If confirmed, I expect you to use your position to promote policies that will achieve the mission entrusted to you. That means giving a voice to U.S. exporters in the administration’s policy decisions and advocating for policies that make the U.S. an attractive destination for foreign direct investment.
Now turning to HUD: HUD’s General Counsel plays an important role advising the agency on what it can and cannot do. HUD needs a General Counsel who will help ensure effective oversight of the federal tax dollars it spends. That means rooting out waste, fraud, and abuse. This is critically important given the $60 billion given to HUD this past year and the $68 billion requested for the next fiscal year.
Unfortunately, HUD is already making poor choices on this front. For example, the agency has made it easier for illegal immigrants to get emergency housing vouchers by waiving regulations that require verification of citizenship or legal immigration status. In addition, HUD removed sensible restrictions on Puerto Rico’s use of disaster recovery funds. These restrictions required Puerto Rico to spend these funds in tranches and to have expenditures reviewed by an independent financial monitor. By eliminating these requirements, HUD is all but guaranteeing that a government with chronic financial mismanagement problems will misspend taxpayer dollars.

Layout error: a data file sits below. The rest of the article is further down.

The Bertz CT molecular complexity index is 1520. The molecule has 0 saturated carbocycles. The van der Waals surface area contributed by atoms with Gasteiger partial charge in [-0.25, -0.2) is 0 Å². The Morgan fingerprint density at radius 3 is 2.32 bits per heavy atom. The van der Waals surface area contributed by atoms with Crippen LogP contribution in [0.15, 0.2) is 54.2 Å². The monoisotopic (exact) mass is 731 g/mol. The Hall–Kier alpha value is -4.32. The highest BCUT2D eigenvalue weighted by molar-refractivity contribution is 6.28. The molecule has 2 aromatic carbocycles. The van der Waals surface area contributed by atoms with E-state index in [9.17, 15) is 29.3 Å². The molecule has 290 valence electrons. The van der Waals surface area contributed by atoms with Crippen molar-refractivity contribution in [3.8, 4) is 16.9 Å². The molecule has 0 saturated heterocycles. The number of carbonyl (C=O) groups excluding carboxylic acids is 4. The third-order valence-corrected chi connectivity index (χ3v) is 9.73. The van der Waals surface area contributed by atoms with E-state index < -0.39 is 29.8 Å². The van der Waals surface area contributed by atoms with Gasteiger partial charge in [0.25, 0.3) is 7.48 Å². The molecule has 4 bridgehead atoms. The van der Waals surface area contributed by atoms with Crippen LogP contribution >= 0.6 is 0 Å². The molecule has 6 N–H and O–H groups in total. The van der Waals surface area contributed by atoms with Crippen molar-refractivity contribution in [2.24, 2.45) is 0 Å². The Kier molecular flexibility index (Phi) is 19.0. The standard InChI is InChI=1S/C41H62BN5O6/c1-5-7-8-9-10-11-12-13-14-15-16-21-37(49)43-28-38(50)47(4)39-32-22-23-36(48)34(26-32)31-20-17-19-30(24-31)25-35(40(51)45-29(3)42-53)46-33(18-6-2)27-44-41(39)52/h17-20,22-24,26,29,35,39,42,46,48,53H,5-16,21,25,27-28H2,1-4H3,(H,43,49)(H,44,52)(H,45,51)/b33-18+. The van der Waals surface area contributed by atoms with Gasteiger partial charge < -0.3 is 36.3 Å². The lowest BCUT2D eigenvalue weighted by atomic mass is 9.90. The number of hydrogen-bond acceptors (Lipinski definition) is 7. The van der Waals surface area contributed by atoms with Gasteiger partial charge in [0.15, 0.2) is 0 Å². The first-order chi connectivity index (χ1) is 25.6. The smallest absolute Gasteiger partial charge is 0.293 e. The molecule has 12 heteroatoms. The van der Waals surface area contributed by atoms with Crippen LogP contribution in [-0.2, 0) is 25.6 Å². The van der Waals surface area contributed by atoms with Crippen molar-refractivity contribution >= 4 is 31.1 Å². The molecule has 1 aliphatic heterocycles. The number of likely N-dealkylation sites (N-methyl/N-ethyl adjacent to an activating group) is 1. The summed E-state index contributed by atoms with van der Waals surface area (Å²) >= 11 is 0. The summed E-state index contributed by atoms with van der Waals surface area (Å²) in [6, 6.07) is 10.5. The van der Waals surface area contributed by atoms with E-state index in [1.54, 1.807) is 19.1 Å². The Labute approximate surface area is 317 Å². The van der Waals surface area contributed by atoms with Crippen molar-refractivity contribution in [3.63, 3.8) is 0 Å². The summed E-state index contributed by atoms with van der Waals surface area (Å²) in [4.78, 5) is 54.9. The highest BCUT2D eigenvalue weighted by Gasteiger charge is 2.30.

The General Counsel must ensure HUD is complying with the law despite political pressures. In other words, he can’t be a “yes” man. What does that mean in practice?
First, the General Counsel needs to push back on policies that are inconsistent with the law. Unfortunately, we’ve seen HUD ignore the law recently. For example, Congress has explicitly prevented any part of a borrower’s down payment for a FHA loan from being financed by an entity benefiting from the mortgage transaction. But, as I noted in a recent letter to HUD, the agency continues to turn a blind eye to circular funding schemes where FHA borrowers finance their own down payment assistance in contravention of the law.
Second, the General Counsel needs to ensure all legal requirements with respect to rulemaking and guidance are followed. That means meaningfully considering all input from stakeholders, preparing all supporting materials to accompany significant policy guidance, and completing regulatory impact analyses which describe the economic burdens on stakeholders.
Third, the General Counsel needs to be readily available and work with Congress to ensure laws are faithfully implemented. That includes responding fully to oversight requests that come from Congress, specifically members of the Banking Committee.
Let me close by saying: Mr. Venkataraman, I look forward to hearing how you plan to effectively support U.S. exporters overseas and attract foreign investment to the U.S. Mr. Smith, I look forward to hearing how you will ensure that HUD faithfully complies with the law and conducts thorough oversight of how it spends taxpayer dollars. If confirmed, you both will have important missions to fulfill.